That hype has slowly built since Greg Little's 158-yard rushing performance in North Carolina's season-ending victory against Duke. Another strong recruiting class in February added more flames to the media fire, and with 19 returning starters on the roster, the Tar Heels were picked to finish second at the ACC Kickoff in what many consider to be a weak Coastal Division this fall.
But Davis and his staff realize that while the preseason love is a compliment, if the team doesn't take full advantage of its allotted 29 practices before the season opener against McNeese State on Aug. 30, then the media attention won't matter much when the regular season rolls around.
"The most important thing that this football team has to focus on is that [our success] has nothing to do with the twelve opponents," Davis said. "It really doesn't. Our success this year for the football team is going to be directly related to us. It is things that we can control… There is nothing in the world more important than the first game of this season. All we want to be is the best prepared football team that we can be for that Saturday."
That type of commentary sets a high level of expectation for this program entering training camp, and the anticipation of both the players and coaching staff was clearly obvious at Navy Field on Friday.
Davis broke the opening huddle in an animated fashion, encouraging everyone to clap and get psyched for the practice session, shouting, "Let's go to work, let's go to work."
The initial flex-and-stretch period provided a unique mix of strength and conditioning coach Jeff Connors barking instructions and players providing amusing pep talks to their teammates.
There are no wasted moments in a Davis-led practice, and that was evident Friday as the head coach and several assistants were walking the rows and giving the players instructions on where their position groups would move to once the warm-up period was completed.
Two large game clocks counted down for each practice segment, giving both coaches and players full knowledge of how long each drill would last. With temperatures reaching the mid-90s in Chapel Hill, efficiency on the field cuts down on the amount of time the squad has to remain in the heat.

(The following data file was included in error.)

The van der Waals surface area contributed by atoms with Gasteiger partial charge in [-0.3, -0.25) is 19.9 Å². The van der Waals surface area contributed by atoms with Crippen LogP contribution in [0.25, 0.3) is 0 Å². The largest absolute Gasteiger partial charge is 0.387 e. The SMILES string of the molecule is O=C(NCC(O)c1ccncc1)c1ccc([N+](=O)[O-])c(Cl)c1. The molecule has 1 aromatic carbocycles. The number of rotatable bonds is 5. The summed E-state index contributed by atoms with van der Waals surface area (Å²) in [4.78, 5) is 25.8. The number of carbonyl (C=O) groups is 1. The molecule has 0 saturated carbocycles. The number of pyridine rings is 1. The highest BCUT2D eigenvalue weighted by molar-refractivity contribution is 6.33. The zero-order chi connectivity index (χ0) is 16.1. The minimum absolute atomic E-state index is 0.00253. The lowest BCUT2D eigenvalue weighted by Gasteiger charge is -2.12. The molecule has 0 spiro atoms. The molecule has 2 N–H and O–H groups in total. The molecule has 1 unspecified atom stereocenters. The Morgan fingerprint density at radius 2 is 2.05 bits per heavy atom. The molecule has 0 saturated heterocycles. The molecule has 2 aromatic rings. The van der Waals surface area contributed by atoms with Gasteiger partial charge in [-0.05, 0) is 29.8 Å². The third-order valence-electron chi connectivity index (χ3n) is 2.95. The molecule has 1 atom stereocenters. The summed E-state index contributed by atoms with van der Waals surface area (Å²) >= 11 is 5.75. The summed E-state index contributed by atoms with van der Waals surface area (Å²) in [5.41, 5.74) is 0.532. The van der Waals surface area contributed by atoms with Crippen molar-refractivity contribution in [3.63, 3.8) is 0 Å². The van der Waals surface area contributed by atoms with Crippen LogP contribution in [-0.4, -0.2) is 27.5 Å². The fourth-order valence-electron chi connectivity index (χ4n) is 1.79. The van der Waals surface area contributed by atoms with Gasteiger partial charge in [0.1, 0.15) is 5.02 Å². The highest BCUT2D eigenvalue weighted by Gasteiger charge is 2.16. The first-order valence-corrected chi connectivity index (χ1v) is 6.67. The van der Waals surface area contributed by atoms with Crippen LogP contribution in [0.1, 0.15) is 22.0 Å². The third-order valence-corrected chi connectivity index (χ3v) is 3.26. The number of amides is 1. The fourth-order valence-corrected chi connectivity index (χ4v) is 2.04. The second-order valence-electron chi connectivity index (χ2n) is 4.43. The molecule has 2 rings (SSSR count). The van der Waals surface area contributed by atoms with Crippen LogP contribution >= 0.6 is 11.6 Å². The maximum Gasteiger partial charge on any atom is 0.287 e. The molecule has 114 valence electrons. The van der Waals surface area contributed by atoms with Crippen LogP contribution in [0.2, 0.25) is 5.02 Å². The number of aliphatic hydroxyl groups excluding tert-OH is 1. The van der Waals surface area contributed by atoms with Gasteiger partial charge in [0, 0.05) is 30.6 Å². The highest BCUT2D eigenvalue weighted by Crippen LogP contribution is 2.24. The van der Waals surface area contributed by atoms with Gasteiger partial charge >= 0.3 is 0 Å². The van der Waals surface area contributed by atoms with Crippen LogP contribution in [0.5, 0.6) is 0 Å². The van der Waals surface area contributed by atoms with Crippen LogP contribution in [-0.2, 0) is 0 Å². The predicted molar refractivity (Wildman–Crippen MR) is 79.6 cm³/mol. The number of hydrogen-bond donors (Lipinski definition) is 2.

The No. 1 question heading into training camp has been how well T.J. Yates and his surgically-repaired shoulder will perform in their first official action since the Duke victory, and offensive coordinator John Shoop appeared as anxious as anybody to try it, quickly telling the red-shirt sophomore, "Come on, T.J., let's do this," when the flex period ended.
Shoop is always good for comedic relief on the practice field, and that held true again on Friday, softly throwing his hat to ground after several poor quarterback-center exchanges, saying, "Nobody in the country is doing that."
And then later correcting a wide receiver on his route-running, saying, "I don't need any head fakes, I just need some suddenness."
Despite this Tar Heel squad being a year older, it is still relatively young, with the two-deep loaded with underclassmen. As such, fundamentals were the primary focus of the first-half of practice, with basic drills consisting of hand-offs, snaps, footwork and special teams.
New defensive coordinator Everett Withers was active with the field goal unit, stopping the action at one point to tell the defense, "Listen up real quick – put your hand down behind the neutral zone, then put your head behind your hand to not get caught offsides."
Kenny Browning was his normal boisterous self in his teachings, telling his running backs to, "Always finish with a burst and a move."
When one back lost his balance running through a gauntlet-style drill, the 62-year-old said, "Got to have a better finish – that's not a scoring play. I believe I could tackle you on that one."
The energy level was high, and the action was fast-paced, although it seemed slower than last season, most likely because the players are more familiar with their responsibilities this time around. There was less time spent on instructing the players on how to perform a drill, and more time spent on perfecting the drill.
Though the media has only been granted one hour of exposure for the first practice of training camp, it's fairly obvious that the honeymoon is over, and that this coaching staff and their players are on the same page. That's a crucial development for a program that is expected to make some noise in the Coastal Division this fall.